My sculpture Spiritum - was made for The London Group Sculpture and Installation Exhibition, Coming Up For Air which was part of Respair, this year’s Waterloo Festival. The show is also a celebration of the 70th anniversary of the Festival of Britain in 1951, in which a considerable number of London Group Members both painters and sculptors took part.
In responding to the theme “Coming up for Air” I was reminded of James Lovelock’s Gaia hypothesis; Which proposes that living and non-living parts of the Earth form a complex interacting system that can be thought of as a single organism. The hypothesis postulates that the biosphere has a regulatory effect on the Earth's environment that acts to sustain life. The lack of respect we humans have had for Gaia, through the damage done to rainforests and the reduction in planetary biodiversity is testing Gaia's capacity to minimize the effects of the addition of greenhouse gases in the atmosphere, associated with runaway global warming.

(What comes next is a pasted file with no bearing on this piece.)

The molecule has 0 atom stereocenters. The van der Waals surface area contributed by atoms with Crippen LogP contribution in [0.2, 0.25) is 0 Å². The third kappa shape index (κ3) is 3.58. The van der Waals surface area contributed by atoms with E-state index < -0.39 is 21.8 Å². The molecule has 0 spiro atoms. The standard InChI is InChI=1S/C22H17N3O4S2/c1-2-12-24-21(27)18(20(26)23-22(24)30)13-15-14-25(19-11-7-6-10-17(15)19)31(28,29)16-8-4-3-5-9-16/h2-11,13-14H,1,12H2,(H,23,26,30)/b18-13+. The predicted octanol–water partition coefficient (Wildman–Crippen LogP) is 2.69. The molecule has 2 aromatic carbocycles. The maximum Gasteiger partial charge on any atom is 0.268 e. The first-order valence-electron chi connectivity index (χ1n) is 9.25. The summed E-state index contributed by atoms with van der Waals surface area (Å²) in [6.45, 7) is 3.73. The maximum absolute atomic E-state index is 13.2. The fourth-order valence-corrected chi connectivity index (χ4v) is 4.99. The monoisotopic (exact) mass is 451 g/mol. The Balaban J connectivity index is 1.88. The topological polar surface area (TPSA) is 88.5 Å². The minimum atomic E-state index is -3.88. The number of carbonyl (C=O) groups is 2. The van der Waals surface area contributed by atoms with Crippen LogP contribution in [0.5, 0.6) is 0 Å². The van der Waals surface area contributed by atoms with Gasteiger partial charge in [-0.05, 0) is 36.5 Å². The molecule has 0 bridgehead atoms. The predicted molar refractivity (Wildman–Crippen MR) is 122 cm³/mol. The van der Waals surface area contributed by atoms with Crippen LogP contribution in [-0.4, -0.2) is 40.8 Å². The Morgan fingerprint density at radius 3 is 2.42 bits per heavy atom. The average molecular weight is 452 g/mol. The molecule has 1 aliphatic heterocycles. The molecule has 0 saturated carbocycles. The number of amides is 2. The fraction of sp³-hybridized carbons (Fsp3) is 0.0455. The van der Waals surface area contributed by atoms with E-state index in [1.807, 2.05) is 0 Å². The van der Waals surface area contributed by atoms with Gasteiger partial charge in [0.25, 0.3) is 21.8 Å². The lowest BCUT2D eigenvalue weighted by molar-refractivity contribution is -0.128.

My sculpture could be seen as part of this complex organism pushing its way through to the surface of the earth, struggling to break free, seeking out the air. The steel ducts like tangled aerial roots disappear back into the ground re-emerging elsewhere, suggestive of a vast subterranean network, the lungs of the planet perhaps. My choice of galvanised steel is influenced by the direction of my current practice, using sustainable and recyclable materials, and the utilitarian design style of the 1950’s.